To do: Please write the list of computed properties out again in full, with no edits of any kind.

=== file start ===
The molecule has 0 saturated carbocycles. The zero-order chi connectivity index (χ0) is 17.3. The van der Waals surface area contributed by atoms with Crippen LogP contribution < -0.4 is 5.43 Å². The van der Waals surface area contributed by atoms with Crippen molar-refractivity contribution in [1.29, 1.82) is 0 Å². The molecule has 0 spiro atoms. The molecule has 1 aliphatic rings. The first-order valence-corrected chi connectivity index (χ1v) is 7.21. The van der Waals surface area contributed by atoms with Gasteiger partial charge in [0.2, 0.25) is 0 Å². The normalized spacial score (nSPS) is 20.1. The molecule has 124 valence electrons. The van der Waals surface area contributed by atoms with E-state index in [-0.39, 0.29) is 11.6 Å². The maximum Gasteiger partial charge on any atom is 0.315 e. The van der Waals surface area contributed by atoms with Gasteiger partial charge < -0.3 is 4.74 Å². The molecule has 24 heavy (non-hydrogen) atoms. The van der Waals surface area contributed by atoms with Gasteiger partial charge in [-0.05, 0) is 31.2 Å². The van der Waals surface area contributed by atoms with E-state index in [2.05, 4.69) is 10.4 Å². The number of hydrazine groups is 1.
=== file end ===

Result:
The molecule has 0 saturated carbocycles. The zero-order chi connectivity index (χ0) is 17.3. The van der Waals surface area contributed by atoms with Crippen LogP contribution < -0.4 is 5.43 Å². The van der Waals surface area contributed by atoms with Crippen molar-refractivity contribution in [1.29, 1.82) is 0 Å². The molecule has 0 spiro atoms. The molecule has 1 aliphatic rings. The first-order valence-corrected chi connectivity index (χ1v) is 7.21. The van der Waals surface area contributed by atoms with Gasteiger partial charge in [0.2, 0.25) is 0 Å². The normalized spacial score (nSPS) is 20.1. The molecule has 124 valence electrons. The van der Waals surface area contributed by atoms with E-state index in [-0.39, 0.29) is 11.6 Å². The maximum Gasteiger partial charge on any atom is 0.315 e. The van der Waals surface area contributed by atoms with Gasteiger partial charge < -0.3 is 4.74 Å². The molecule has 24 heavy (non-hydrogen) atoms. The van der Waals surface area contributed by atoms with Gasteiger partial charge in [-0.05, 0) is 31.2 Å². The van der Waals surface area contributed by atoms with E-state index in [2.05, 4.69) is 10.4 Å². The number of hydrazine groups is 1.